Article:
Just outside of Hoi An, in central coastal Vietnam, we visited the UNESCO World Heritage site known as My So’n. The site consists of a small group of abandoned and partially destroyed red brick and stone Hindu temples and tombs built by the Champa civilization between the 4th and 14th centuries. The temples are dedicated to the god, Shiva, as well as a burial site for important kings and heroes.
My So’n is often described as a miniature, but much older version of the world-renown Angkor Wat in nearby Cambodia. At one time, the site had over 70 buildings, but several have not survived, including the great temple dedicated to the god Sambhubhadresvara by King Sambhuvarman in the 7th century. Sadly, it is now a pile of rubble from bombs dropped during the American War in August 1969.
Stray dogs live at the site and seem to be the silent guardians of the remains of a once important center of ancient Cham empire.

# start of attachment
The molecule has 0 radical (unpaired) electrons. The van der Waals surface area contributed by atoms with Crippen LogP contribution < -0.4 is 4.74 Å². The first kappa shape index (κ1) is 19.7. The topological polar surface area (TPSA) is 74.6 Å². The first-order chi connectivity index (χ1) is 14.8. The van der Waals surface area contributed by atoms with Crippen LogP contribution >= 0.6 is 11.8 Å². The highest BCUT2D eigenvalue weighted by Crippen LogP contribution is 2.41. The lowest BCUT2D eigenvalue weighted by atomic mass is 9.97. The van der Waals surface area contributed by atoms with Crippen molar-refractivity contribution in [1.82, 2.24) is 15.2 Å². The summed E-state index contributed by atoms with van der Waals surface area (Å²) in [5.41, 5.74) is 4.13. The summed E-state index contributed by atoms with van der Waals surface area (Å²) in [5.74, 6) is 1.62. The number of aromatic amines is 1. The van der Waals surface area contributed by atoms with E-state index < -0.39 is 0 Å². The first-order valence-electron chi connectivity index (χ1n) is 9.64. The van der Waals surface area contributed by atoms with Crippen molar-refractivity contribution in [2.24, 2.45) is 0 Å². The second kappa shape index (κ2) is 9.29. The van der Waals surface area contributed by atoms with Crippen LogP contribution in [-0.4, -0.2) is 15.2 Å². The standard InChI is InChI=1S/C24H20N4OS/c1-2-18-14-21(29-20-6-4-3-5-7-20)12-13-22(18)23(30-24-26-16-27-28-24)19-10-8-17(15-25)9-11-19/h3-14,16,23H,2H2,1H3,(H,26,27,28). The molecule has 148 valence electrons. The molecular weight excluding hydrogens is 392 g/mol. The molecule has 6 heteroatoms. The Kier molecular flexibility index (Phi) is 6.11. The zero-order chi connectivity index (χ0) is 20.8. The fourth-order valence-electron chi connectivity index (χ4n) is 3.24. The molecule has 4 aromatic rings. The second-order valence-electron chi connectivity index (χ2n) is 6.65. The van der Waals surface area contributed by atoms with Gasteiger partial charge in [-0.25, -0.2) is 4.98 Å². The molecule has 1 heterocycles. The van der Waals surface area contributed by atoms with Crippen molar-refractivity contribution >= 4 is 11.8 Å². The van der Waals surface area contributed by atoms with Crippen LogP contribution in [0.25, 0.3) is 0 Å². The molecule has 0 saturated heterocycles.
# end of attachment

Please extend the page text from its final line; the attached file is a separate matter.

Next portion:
The walls still have traces of sanscrit and the bodies, at least, of many two dimensional statues in the walls of the buildings. Most of the heads were removed by French archeologists and opportunists in the early 20th century for ‘safe keeping’ and carted off to Paris, where they reside today in places like the Louvre. French officials did manage to restore and stabilize many of the buildings from further decay and prevent the nearby forest jungle from again reburying the site.
Smaller artifacts and steles are on view inside one of the larger buildings for visitors to see. Signs of restoration are evident through grants administered through groups from Germany and Poland, but much of the site looks like even a mild earthquake would bring down many of the buildings.